View Full Version : depth finder

10-10-2007, 09:44 PM
I would like to put a depth finder in the dash of my 92 190. I was wondering if anyone else has done it and which gauge they removed and where they put that gauge. Thanks.

10-11-2007, 02:55 AM
The HDR 610 (http://www.humminbird.com/products.asp?id=611) was an easy install on my 88, but I replaced the hour meter and moved it into the engine compartment. I would suggest getting a puck type transducer.

10-11-2007, 08:08 AM
I recently just purchased a depth finder for my 96 prostar off of ebay. Haven't installed it yet, but am going to put it where the clock is. The depthfinder seamed like a pretty good deal.

http://cgi.ebay.com/HawkEye-Depth-Finder-Sounder-DF1000D-B_W0QQitemZ270173112755QQihZ017QQcategoryZ384QQssP ageNameZWDVWQQrdZ1QQcmdZViewItem

10-11-2007, 08:20 AM
When I had my '92 PS205 I pulled the hour meter and moved it under the dash. I figured I only needed to see that periodically, and looking under the dash was acceptable.

10-11-2007, 08:38 AM
I put the hdr610 in the dash in place of the clock on my 93 prostar. I used the Accessory 1 power connection under the dash. puck transducer mounted on the inside of the hull near the driveshaft. it is pretty easy, you need to pull the rear floor board up to get to the back area. watch the screws in the dash, mine were rusted and twisted the nuts out of the dash when I turned them. Had to replace with clipnuts.

10-11-2007, 11:53 PM
Thanks for the info. I am going to put it where the hour meter is and move the hour meter somewhere under the dash.

east tx skier
10-12-2007, 10:14 AM
That'd get my vote. I found the clock to be a pretty useful thing. Just to throw the idea out there, you could always look into getting a new tach with an hour meter built in. Plug it in to the power for a few days or a week and let the hours run up to where they need to be before installing it.

10-12-2007, 10:36 AM
Man, if you're on Lake Lanier (I'm assuming from your handle), I can understand the desire to get a depth gauge---Wylie isn't much better. Just saw this pictorial online today---depressing.


east tx skier
10-12-2007, 10:56 AM
Forward reaching sonar would be infinitely useful for stumps and rocks. But it's a bit too pricey. Depth gauges are handy for detecting gradual slopes and sandbars at slower speeds. But at 36 mph, watching it go from 8 feet to 2 feet barely gives you time to shout, "Bail!"

Not that they aren't handy if you're cruising slowly seeing how close you can get to the beach. But all that said, I wouldn't have given up my clock for one given what we have to worry about in the lakes we frequent. Other lakes (like Lanier) may be a different story (I don't know).

10-12-2007, 11:09 AM
Well, until they offer the X-star "backhoe edition", depth gauges are about the best we've got. ;-) I intend to install one by next season---used it on my last boat all the time, given that it's rare for my home lake to be deeper then 30-40 feet at full pond, much less during a drought like we have now. You can be in the middle of a huge cove and suddenly notice that you're in 2 feet of water while 200 yards from shore.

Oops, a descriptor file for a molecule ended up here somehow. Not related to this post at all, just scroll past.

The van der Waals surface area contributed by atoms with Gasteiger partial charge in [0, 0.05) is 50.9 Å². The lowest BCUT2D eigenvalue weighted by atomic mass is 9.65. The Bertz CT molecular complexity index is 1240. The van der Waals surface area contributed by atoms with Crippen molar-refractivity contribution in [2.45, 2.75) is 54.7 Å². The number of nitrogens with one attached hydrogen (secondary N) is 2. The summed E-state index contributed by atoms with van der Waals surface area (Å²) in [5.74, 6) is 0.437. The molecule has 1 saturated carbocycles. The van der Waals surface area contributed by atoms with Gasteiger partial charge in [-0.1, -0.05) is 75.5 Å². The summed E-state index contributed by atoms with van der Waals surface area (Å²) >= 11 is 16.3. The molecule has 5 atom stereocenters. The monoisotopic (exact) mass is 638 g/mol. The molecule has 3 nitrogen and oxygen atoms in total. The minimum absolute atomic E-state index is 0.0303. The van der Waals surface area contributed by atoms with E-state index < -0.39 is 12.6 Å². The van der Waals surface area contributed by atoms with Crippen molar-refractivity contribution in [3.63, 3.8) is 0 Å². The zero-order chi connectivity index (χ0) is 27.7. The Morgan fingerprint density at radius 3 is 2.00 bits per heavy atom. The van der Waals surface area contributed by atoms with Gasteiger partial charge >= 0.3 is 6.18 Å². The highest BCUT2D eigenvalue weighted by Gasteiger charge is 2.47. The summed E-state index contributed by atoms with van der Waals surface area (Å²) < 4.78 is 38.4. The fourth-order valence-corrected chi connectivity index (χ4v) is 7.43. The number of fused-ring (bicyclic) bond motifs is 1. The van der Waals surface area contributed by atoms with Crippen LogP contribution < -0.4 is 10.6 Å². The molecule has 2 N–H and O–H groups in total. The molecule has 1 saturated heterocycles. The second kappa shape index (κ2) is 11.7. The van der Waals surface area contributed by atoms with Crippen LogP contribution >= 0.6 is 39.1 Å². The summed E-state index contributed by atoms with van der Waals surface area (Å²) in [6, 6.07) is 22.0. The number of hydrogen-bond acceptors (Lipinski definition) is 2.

I used to frequent Lake Cumberland in Kentucky---now that was a lake that made depth gauges obselete---200+ feet in the middle of the lake, and rarely did it drop below 30-40 feet in small coves. (although it's now suffering a massive drop too, due to emergency dam repairs).

I'm guessing the lakes in TX are relatively shallow as well?

east tx skier
10-12-2007, 11:41 AM
Not so much. Like I said, I'm more worried about a stump or a rock (depending on the lake). Again, I'm not saying there's not a good reason to have a depth finder. But given how the lakes I frequent are, the clock was more useful for us.

We had a depth alarm on our prop. If it got too shallow, the alarm would cause the entire boat to vibrate like crazy. It came free with the boat. You didn't get charged until the alarm went off. At that point, you spent $100 to have the prop refurb'd, at which point, a new invisible depth alarm was installed.

10-12-2007, 01:31 PM
I know it is not going to help me with stumps and rocks, but it will help in staying away from shallow spots in which you could hit a stump or a rock. Defender, I am at lanier and the depth finder is useful in staying in the channels in which the chance of hitting something decreases. I would like to extend my boating season to next year since the predictions are for the lake to go even farther down. Eastie, I don't have clock on the 92, that didn't happen until 93 so I have to move the hour meter. I didn't think about buying a tach with the built in hour meter, but that is an option so I don't have to move wires. Thanks again for all the input.

east tx skier
10-12-2007, 02:42 PM
If you can't tell, I was a huge fan of the clock. :)

10-12-2007, 02:47 PM
If I had the clock on the 92, I might have been home on time and stayed out of trouble!

10-12-2007, 03:08 PM
my vote is to keep the clock.....

when you're filling out insurance claim forms, they always ask for time of accident;)

10-12-2007, 03:12 PM
If I had one, I would keep it!

10-12-2007, 03:14 PM
If I had one, I would keep it!

same but different boat here......

no hour meter, or clock here:(

previous owner gave up one or the other for the depth finder:rolleyes:

east tx skier
10-12-2007, 03:18 PM
For you poor clockless souls, there's one here (http://www.tmcowners.com/market/showproduct.php?product=1143&cat=all) in the marketplace.